"The Committee To Support Measures O and P" has so far received $11,500 in contributions and spent $8,000 of that on slate mailers, according to campaign disclosure statements.
One of the mailer groups that the committee paid for an advertising spot is "Californians Vote Green," which would seem to make sense for a measure targeting the oil industry. But the other, Newport Beach slate mailer "Continuing The Republican Revolution," not so much.
"They just bought advertising on one of our mailings, that's all...we're a vendor," said Scott Hart, who heads the firm that produces "Continuing The Republican Revolution."
Last October some Republicans cried foul when Hart's group sent out a mailer with the Republican National Committee elephant logo and quotes from Ronald Reagan, but policy positions completely counter to the RNC platform.
Payments to the two slate mailing groups are the only expenditures that the committee supporting the tax have made as of February 24th, when the last campaign filing was due.
"There was a limited amount of money... [I]t really wasn't much of a campaign," said Parke Skelton, who said he helped select those slate mailers for the committee to support Measures O and P to advertise on. "Basically the oil companies have bought up virtually everything...so it was very difficult to find anywhere that hadn't already got substantial sums of money from the oil companies."
Measure O, on the March 8 ballot, would impose a $1.44 tax on every barrel of oil extracted within the City of Los Angeles. The City Council says the tax would bring in $4 million each year to the City. The tax isn't exactly environmentally-focused, because the revenue would not go to renewable energy. Instead, that $4 million would go to the general fund.
Even though all but one Los Angeles City Council member voted in favor of putting Measure O on the ballot, proponents of the tax have received a small fraction of the money that the opposition committee has received — $400,000 as of the February 24 filing deadline, according to campaign disclosure forms from the City Ethics Commission.
"Stop The L.A. Oil Tax, No On Prop O, Sponsored By California Independent Petroleum Association" has spent some of that money on consultants and campaign literature. And one study claiming the tax would be terrible for the local economy was written by a paid consultant.
Plains Exploration & Production Company, based in Houston, contributed $100,000 to the "Stop the L.A. Oil Tax" campaign, more money than any other single company. Other contributions are flowing in from smaller oil companies, who claim that an extraction tax would "drive up gas prices at the pump."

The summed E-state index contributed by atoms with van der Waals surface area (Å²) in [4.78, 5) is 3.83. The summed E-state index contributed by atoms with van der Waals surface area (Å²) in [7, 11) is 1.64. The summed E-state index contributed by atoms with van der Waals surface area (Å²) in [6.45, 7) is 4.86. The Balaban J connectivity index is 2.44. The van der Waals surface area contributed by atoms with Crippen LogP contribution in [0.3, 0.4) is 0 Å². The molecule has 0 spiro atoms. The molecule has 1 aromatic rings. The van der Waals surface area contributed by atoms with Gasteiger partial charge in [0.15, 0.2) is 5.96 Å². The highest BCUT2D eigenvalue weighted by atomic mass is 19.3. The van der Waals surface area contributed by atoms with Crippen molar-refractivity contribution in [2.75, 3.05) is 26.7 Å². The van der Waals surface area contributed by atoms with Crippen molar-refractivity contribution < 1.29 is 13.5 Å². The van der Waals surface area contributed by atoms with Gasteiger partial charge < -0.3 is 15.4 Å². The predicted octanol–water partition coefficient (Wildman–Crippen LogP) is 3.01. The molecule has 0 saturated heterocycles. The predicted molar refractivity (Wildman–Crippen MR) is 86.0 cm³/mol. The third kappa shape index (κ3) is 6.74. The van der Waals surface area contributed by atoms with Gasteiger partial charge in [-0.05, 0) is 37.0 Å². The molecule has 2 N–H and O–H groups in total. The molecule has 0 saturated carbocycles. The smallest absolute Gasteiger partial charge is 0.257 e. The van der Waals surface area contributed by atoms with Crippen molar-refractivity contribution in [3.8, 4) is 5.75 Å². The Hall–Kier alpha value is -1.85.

However, it's unlikely that this tax would significantly affect the price of local oil.
"It's definitely true that the price of oil is set on a global basis," conceded Gregory C. Brown, Executive Vice President of BreitBurn Management Company. Brown was quick to point out that local supply and demand do affect the price at the pump, but not dramatically.
BreitBurn Energy and Operating companies have contributed a combined total of $30,000 this year to oppose Prop O.
Speaking at a press conference held at a small oil well in West Los Angeles Wednesday, Brown cited a study claiming that, if Measure O is passed, Los Angeles will lose $5 billion in a span of 10 years. More immediately pressing, the study also claims that about 200 to 300 jobs will be lost in a year and a half.
The author of that study, Thomas Tanton, was paid $10,300 in the past month for campaign consulting by "Stop The L.A. Oil Tax," according to the disclosure statements.
Tanton is a former senior fellow at the Pacific Research Institute, which received $75,000 from Exxon Mobil in 2009, according to the corporation's own website. He is also a former Vice President of the Institute For Energy Research, which has also received money from Exxon Mobil.
Representatives from various business groups continue to stress that there are no large oil corporations in the City of Los Angeles, and that the tax proposed in Measure O is double the average for neighboring cities.